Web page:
Even more curious is that the James Gunn/MCU versions of the characters have largely come to supplant for Comic Book/616 counterparts. Marvel has typically aimed for some light synchronicity between the comics and movies; if a character is going to show up in a movie, it makes sense to try and find a way to make them show up in the comic books around the same time, too, without dealing with direct continuity connections or anything. But the Guardians of the Galaxy comics took this even further. They changed Star-Lord's entire backstory, erasing all the messianic space-cop stuff (until Al Ewing recently reconciled it) in favor of a more Chris Pratt-like personality. Even Star-Lord's kidnapper-slash-adopted dad, Yondu, got his own series to distinguish him from the existing character of Yondu, who was more of a stereotypical Native American Noble Warrior type of alien (and who also from the 31st century). Marvel also tried to build more relationships between the Guardians and the more earthbound heroes; during Brian Michael Bendis's run on the title, the Guardians included such characters as Iron Man, Kate Pryde, The Thing, and even Venom amongst their ranks.

And yet…the comic book still never quite found its legs. There are some great runs in there; I think Gerry Duggan did some underrated work around Infinity Wars, especially with Drax, and Al Ewing has been doing all kinds of fantastic work around Marvel Cosmic, including his time on the Guardians. I even enjoyed the very brief attempt to revive the original Guardians of the Galaxy from the 31st century (side note: I was disappointed that Sylvester Stallone's version of Starhawk did not share a body with his own step-sister slash ex-wife, with whom he was trapped in a timeloop). But despite Marvel's efforts to align the comic book Guardians with the movie versions that everyone loses…the Guardians of the Galaxy comic just never seems to catch on that much.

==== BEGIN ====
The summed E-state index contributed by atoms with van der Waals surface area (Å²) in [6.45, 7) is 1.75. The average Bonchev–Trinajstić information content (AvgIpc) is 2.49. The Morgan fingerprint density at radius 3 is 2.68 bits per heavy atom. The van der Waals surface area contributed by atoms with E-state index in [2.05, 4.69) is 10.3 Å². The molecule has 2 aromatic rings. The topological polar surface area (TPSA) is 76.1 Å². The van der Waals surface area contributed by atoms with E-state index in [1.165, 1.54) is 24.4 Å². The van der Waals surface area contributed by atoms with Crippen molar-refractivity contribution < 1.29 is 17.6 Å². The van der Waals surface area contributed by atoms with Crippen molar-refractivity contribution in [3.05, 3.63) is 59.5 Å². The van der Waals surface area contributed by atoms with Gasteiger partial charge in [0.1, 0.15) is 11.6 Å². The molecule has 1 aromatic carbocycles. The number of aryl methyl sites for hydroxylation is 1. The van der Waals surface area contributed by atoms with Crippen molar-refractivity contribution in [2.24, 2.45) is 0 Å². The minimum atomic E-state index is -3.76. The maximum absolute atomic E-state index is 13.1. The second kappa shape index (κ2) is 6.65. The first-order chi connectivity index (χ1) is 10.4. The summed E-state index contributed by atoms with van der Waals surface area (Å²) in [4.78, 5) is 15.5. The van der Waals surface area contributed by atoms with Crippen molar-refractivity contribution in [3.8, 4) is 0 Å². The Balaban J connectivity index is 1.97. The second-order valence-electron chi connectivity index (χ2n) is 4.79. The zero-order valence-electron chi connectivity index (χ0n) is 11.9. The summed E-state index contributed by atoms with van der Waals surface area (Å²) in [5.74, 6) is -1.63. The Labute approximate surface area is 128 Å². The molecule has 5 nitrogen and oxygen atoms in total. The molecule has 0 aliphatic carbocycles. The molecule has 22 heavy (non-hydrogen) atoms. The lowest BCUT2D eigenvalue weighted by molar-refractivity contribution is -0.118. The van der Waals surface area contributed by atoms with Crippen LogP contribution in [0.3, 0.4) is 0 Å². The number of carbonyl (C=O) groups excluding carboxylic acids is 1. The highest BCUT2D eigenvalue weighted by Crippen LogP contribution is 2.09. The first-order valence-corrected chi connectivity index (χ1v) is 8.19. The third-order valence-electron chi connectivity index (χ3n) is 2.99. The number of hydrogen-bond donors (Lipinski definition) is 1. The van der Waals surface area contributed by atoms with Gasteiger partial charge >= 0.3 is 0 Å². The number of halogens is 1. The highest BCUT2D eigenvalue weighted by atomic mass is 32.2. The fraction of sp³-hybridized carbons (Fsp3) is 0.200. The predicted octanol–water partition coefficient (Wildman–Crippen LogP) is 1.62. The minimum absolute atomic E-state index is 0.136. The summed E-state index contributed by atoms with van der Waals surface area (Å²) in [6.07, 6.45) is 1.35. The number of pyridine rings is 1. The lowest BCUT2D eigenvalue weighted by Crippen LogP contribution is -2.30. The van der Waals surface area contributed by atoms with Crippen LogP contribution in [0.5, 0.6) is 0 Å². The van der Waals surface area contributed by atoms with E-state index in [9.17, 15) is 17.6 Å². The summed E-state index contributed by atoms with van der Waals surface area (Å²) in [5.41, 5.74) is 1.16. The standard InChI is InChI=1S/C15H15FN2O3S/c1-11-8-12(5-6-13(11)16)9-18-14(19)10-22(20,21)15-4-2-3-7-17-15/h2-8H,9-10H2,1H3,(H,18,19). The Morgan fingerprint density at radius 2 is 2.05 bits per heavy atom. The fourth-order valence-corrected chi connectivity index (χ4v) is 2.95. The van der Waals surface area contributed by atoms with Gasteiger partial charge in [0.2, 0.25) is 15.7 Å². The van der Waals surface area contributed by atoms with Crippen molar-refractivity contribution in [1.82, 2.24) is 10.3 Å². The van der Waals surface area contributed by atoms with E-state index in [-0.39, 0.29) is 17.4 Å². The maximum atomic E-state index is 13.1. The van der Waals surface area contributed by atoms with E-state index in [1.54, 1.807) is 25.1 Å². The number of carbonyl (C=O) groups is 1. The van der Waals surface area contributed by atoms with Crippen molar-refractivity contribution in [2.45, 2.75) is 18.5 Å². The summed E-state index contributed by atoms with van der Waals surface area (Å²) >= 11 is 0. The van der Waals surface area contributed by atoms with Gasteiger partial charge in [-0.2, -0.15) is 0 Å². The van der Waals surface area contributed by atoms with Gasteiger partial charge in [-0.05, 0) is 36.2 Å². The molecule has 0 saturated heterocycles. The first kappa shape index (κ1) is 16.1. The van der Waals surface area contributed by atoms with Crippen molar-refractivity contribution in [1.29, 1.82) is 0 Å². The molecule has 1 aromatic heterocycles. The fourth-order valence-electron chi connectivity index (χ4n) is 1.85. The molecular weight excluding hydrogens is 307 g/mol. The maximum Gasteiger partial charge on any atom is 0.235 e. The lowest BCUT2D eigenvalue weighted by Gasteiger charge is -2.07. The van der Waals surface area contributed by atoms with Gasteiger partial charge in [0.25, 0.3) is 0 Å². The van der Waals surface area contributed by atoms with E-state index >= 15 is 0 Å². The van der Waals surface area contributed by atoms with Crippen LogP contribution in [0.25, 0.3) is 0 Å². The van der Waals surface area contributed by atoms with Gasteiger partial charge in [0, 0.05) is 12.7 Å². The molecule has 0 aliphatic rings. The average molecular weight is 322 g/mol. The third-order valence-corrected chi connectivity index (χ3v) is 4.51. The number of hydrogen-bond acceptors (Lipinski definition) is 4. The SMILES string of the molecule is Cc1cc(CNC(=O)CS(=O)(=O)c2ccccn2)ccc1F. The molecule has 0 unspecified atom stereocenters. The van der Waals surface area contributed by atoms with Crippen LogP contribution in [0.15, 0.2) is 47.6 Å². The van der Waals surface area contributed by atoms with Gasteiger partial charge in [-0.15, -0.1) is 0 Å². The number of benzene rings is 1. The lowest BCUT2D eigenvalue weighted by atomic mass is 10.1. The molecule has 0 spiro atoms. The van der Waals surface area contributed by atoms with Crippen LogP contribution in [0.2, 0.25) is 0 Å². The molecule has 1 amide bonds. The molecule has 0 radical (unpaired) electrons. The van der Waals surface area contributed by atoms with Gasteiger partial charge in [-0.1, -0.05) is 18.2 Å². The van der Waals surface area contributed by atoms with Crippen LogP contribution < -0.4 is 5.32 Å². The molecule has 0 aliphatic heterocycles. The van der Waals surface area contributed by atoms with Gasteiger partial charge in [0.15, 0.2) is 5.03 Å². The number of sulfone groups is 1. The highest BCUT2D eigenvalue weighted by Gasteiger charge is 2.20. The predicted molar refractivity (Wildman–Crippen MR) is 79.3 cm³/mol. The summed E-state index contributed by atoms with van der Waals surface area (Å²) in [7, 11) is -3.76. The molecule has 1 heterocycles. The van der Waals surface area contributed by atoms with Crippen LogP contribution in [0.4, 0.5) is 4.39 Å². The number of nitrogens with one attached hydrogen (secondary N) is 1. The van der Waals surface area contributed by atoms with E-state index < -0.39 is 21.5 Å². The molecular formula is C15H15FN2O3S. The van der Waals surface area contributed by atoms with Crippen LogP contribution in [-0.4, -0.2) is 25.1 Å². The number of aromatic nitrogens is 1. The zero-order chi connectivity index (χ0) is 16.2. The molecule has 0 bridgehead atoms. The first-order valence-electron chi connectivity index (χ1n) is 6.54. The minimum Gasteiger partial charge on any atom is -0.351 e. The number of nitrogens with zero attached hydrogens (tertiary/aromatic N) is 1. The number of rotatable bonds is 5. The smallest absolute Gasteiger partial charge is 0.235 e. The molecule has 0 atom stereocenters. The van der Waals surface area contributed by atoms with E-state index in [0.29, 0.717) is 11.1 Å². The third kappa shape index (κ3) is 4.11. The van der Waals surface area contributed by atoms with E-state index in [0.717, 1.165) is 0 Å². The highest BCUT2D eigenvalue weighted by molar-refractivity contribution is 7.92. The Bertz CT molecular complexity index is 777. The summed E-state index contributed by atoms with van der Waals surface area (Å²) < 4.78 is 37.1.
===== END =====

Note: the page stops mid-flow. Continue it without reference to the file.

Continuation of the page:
My best theory for why this could be is about the star power. Reading about the adventures of Star-Lord is not the same as watching Chris Pratt be Chris Pratt. Even if Rocket Raccoon and Groot sound the same in your head, you might just be longing for the on-screen charisma of Bradley Cooper and Vin Diesel. I get it.

But man, it's a shame. 'Cause I love the Guardians of the Galaxy, in all their weirdness (including that original 31st century team, 'cause man, there's awesomely weird shit in that book like Dr. Doom making himself immortal by putting his brain inside of Wolverine's adamantium skeleton. Oops, spoilers!)

Anyway. There's a new issue of the new volume of the Guardians of the Galaxy comic book out this week. I liked the first one. You should check it out. Maybe this time, it'll stick around for a while.